The dollar volume of corporate debt that defaulted in the first quarter of 2003 dropped far below the record amounts that defaulted in previous quarters, but the rate of defaults remains above average, according to Standard & Poor’s Risk Solutions. So far this year, 38 companies globally have defaulted on $11.3 billion of debt. The rate of corporate defaults is expected to remain high throughout the rest of the year, though not at the high water marks reached in 2001 and 2002. ‘The $11.3 billion that defaulted in the first quarter is a welcome break from the unprecedented volume of defaults in recent years and is well below the $181.7 billion that defaulted in all of 2002,’ reported Brooks Brady, Associate Director for default research at Standard & Poor’s Risk Solutions. ‘Globally, default rates remain above average and are expected to remain so throughout the rest of the year.’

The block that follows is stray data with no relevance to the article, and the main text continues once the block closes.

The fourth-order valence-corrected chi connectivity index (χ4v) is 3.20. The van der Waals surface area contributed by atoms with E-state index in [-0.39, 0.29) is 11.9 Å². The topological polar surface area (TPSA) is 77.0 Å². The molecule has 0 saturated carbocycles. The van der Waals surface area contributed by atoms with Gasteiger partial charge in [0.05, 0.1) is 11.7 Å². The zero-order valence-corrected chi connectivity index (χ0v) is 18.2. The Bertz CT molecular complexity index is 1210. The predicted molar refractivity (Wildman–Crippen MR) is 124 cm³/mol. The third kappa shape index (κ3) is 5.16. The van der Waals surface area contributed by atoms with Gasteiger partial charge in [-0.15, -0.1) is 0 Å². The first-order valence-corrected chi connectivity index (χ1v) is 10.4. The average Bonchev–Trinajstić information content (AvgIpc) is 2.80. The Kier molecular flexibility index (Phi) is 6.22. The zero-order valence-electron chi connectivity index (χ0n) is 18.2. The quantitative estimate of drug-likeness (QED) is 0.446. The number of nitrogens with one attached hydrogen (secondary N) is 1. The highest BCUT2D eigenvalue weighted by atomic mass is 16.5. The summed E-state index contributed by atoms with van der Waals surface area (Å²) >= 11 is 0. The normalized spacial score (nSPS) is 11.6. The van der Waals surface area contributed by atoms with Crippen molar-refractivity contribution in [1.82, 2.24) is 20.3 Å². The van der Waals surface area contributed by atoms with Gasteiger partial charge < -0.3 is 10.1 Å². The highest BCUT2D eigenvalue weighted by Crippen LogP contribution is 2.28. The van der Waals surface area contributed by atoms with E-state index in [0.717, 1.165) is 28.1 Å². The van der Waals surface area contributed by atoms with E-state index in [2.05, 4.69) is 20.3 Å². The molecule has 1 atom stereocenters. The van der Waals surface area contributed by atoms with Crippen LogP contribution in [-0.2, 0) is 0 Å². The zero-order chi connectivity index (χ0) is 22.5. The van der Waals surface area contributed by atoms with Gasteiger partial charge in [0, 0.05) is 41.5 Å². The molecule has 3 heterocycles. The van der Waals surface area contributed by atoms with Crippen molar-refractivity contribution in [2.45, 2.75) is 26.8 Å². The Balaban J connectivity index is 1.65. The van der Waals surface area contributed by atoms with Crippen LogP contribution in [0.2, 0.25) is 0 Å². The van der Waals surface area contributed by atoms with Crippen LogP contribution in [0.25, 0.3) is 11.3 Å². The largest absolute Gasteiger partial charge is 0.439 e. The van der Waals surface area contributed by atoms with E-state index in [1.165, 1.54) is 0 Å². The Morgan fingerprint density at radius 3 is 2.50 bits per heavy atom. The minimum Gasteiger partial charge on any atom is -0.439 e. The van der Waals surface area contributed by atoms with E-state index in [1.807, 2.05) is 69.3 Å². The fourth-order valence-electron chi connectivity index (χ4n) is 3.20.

The annual BNP Paribas Cash Management University kicked off on Thursday morning with treasury professionals congregating in Paris from across Europe.
APIs may be a solution to MT940 challenges, says Karen Fagan, treasury operation manager, for British television company, ITV.
Kicking off the first day of the Singapore Fintech Festival, issues with cryptocurrencies were addressed by MIT media labs director, Joi Ito, and panels of technology leaders discussed how they’re using data analytics.
Sibos 2017 day two highlights: Brexit and banking, and why ‘data is the new oil’ in financial services
How nation first politics can impact global financial organisations It’s clear that data and regulation are the two key topics that are ... read more